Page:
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Pressure energy(fluid mechanics)

  1. Sep 19, 2009 #1
    Can any one please help me on the term pressure energy what does it really mean and If possible the calculations involved with it!!
     
  2. jcsd
  3. Sep 19, 2009 #2

    Dale

    Staff: Mentor

    Pressure times volume is energy. So if that product changes then the energy has changed.
     
  4. Sep 20, 2009 #3
    Strictly speaking isn't change in volume times a constant pressure energy ?
    so if you had a situation where your volume stayed constant but your volume changed you would have a change in enthalpy ? i.e
    dU = TdS - PdV
    dH = TdS + VdP
     
  5. Sep 29, 2009 #4
    Thank you for the reply,
    But what is really that volume and the pressure.
    May you please elaborated it, Probably by using the model for the derivation for Bernouli's Theorem!

    You know what, I know its reasonable for the pressure energy to be involved i the calculations for bernouli's theorem, But I was shocked when it was written that;

    Pressure energy=mgh

    Thank you!!
     
  6. Sep 29, 2009 #5


    Excuse me! Am really out of phase for what you just explained!
    May you tell ,e in detail may be would solve my problem!
    But I was in the derivation for Bernouli's theorem,
    How can pressure energy=mgh
    Where h=Height above the point of which total energy is to be calculated!

    And seriously am not yet familiar with enthalpy so may you elaborate more!
    Thank you!
     
  7. Sep 29, 2009 #6

    Dale

    Staff: Mentor

    It is any volume that you are interested in and the pressure within that volume. For instance, if you are interested in the work done by a piston as it expands then you would take the pressure inside the piston times the volume of the piston at the beginning of the power stroke and at the end of the power stroke. The difference is the work done by the piston during the expansion.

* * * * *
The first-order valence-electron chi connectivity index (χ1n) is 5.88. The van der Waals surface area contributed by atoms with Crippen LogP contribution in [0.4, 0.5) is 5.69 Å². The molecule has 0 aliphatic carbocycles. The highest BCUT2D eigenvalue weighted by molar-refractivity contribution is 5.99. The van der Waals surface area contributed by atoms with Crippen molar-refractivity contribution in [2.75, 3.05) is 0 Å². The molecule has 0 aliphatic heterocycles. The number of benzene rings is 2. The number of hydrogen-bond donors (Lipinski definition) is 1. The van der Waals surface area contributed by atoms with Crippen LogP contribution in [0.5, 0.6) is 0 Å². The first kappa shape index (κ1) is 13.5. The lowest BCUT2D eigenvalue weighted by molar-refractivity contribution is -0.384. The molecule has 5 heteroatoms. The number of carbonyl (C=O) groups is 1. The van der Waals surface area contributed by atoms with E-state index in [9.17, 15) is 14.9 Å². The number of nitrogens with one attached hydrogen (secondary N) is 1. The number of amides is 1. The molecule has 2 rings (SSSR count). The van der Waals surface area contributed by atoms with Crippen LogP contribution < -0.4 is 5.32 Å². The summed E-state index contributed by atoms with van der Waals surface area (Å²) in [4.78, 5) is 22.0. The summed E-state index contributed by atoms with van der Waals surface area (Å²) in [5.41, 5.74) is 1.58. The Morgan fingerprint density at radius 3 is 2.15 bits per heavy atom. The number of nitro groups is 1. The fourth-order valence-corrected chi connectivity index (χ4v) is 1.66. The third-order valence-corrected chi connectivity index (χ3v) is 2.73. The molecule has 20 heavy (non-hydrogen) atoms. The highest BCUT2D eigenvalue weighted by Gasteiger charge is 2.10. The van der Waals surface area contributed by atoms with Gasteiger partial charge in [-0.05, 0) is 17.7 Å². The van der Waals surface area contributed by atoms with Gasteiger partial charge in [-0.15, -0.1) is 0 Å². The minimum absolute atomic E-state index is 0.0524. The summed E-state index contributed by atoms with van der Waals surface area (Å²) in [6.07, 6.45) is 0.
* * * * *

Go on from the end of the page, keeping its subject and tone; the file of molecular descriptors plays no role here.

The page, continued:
Similarly, if you are interested in the work done by the heart in one heartbeat you can plot the left ventricular pressure by the left ventricular volume and find the area enclosed over one heartbeat.

    If you are interested in the amount of work being done on a differential element of a fluid flow you can do the same thing.

    You should be shocked, it is not true in general. For instance, in outer space g=0, so mgh = 0, but pressure times volume is still energy and pistons and compressors don't run without energy input! Also, consider on earth, you can heat a gas inside a closed container, this will increase P and therefore increase PV without changing mgh.
     
  8. Oct 2, 2009 #7
    Seriously it is true am telling you! May be you should look it over and help me out!
    Its under the derivation of Bernouli's theorem!
     
  9. Nov 25, 2010 #8
  10. Nov 25, 2010 #9

    russ_watters

    User Avatar

    Staff: Mentor

    you didn't get what Dale meant by "general". There are many different types of pressure energy including several others in bernoulli's equation. Pressure due to gravity is only one type.
     
  11. Nov 26, 2010 #10

    rcgldr

    User Avatar
    Homework Helper

    Not quite, it's an inverse relationship. Bernoulli's equation multiplied by volume results in:

    static_pressure_energy + kinetic_energy + gravitational_potential_energy = constant

    (Note Bernoulli's equation assumes no external work is performed).

    For the gravitational component, using water as an example, as depth increases, static_pressure_energy increases, gravitational_potential_energy decreases, and vice versa.
     
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